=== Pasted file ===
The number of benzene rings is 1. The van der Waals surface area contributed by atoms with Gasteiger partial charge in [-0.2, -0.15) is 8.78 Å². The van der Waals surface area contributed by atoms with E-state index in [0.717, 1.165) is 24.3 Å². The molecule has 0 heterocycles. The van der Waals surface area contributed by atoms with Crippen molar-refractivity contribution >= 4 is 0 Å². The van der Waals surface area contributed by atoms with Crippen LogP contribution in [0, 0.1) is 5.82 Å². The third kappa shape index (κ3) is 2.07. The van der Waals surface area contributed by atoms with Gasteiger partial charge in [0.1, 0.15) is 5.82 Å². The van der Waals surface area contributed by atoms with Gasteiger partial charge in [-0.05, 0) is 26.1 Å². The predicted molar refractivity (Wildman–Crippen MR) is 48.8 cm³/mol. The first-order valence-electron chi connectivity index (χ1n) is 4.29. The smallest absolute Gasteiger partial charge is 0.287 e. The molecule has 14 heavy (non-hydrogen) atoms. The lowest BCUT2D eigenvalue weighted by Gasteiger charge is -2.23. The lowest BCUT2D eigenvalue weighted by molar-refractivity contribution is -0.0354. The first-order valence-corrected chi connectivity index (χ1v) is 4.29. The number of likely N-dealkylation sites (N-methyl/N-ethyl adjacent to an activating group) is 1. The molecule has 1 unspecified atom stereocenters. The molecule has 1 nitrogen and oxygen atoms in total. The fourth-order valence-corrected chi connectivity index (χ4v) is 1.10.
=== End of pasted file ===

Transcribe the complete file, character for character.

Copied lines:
The number of benzene rings is 1. The van der Waals surface area contributed by atoms with Gasteiger partial charge in [-0.2, -0.15) is 8.78 Å². The van der Waals surface area contributed by atoms with E-state index in [0.717, 1.165) is 24.3 Å². The molecule has 0 heterocycles. The van der Waals surface area contributed by atoms with Crippen molar-refractivity contribution >= 4 is 0 Å². The van der Waals surface area contributed by atoms with Crippen LogP contribution in [0, 0.1) is 5.82 Å². The third kappa shape index (κ3) is 2.07. The van der Waals surface area contributed by atoms with Gasteiger partial charge in [0.1, 0.15) is 5.82 Å². The van der Waals surface area contributed by atoms with Gasteiger partial charge in [-0.05, 0) is 26.1 Å². The predicted molar refractivity (Wildman–Crippen MR) is 48.8 cm³/mol. The first-order valence-electron chi connectivity index (χ1n) is 4.29. The smallest absolute Gasteiger partial charge is 0.287 e. The molecule has 14 heavy (non-hydrogen) atoms. The lowest BCUT2D eigenvalue weighted by Gasteiger charge is -2.23. The lowest BCUT2D eigenvalue weighted by molar-refractivity contribution is -0.0354. The first-order valence-corrected chi connectivity index (χ1v) is 4.29. The number of likely N-dealkylation sites (N-methyl/N-ethyl adjacent to an activating group) is 1. The molecule has 1 unspecified atom stereocenters. The molecule has 1 nitrogen and oxygen atoms in total. The fourth-order valence-corrected chi connectivity index (χ4v) is 1.10.